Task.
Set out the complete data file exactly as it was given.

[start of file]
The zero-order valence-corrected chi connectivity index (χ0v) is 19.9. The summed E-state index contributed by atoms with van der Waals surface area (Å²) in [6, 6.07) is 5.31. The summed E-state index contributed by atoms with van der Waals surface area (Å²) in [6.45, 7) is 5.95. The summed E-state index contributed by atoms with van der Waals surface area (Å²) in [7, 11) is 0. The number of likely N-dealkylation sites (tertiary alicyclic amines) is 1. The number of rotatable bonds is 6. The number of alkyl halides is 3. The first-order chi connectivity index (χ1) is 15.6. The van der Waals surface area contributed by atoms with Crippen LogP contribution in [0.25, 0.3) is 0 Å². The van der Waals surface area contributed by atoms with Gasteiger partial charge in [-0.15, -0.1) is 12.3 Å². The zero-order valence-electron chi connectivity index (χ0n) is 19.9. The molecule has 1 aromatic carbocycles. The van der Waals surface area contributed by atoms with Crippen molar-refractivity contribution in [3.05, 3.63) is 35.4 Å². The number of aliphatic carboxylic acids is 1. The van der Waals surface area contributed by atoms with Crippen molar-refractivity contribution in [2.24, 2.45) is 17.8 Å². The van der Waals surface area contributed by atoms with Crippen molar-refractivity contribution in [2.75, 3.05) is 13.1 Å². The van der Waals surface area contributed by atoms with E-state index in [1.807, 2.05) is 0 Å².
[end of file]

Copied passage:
The zero-order valence-corrected chi connectivity index (χ0v) is 19.9. The summed E-state index contributed by atoms with van der Waals surface area (Å²) in [6, 6.07) is 5.31. The summed E-state index contributed by atoms with van der Waals surface area (Å²) in [6.45, 7) is 5.95. The summed E-state index contributed by atoms with van der Waals surface area (Å²) in [7, 11) is 0. The number of likely N-dealkylation sites (tertiary alicyclic amines) is 1. The number of rotatable bonds is 6. The number of alkyl halides is 3. The first-order chi connectivity index (χ1) is 15.6. The van der Waals surface area contributed by atoms with Crippen LogP contribution in [0.25, 0.3) is 0 Å². The van der Waals surface area contributed by atoms with Gasteiger partial charge in [-0.15, -0.1) is 12.3 Å². The zero-order valence-electron chi connectivity index (χ0n) is 19.9. The molecule has 1 aromatic carbocycles. The van der Waals surface area contributed by atoms with Crippen molar-refractivity contribution in [3.05, 3.63) is 35.4 Å². The number of aliphatic carboxylic acids is 1. The van der Waals surface area contributed by atoms with Crippen molar-refractivity contribution in [2.24, 2.45) is 17.8 Å². The van der Waals surface area contributed by atoms with Crippen molar-refractivity contribution in [2.75, 3.05) is 13.1 Å². The van der Waals surface area contributed by atoms with E-state index in [1.807, 2.05) is 0 Å².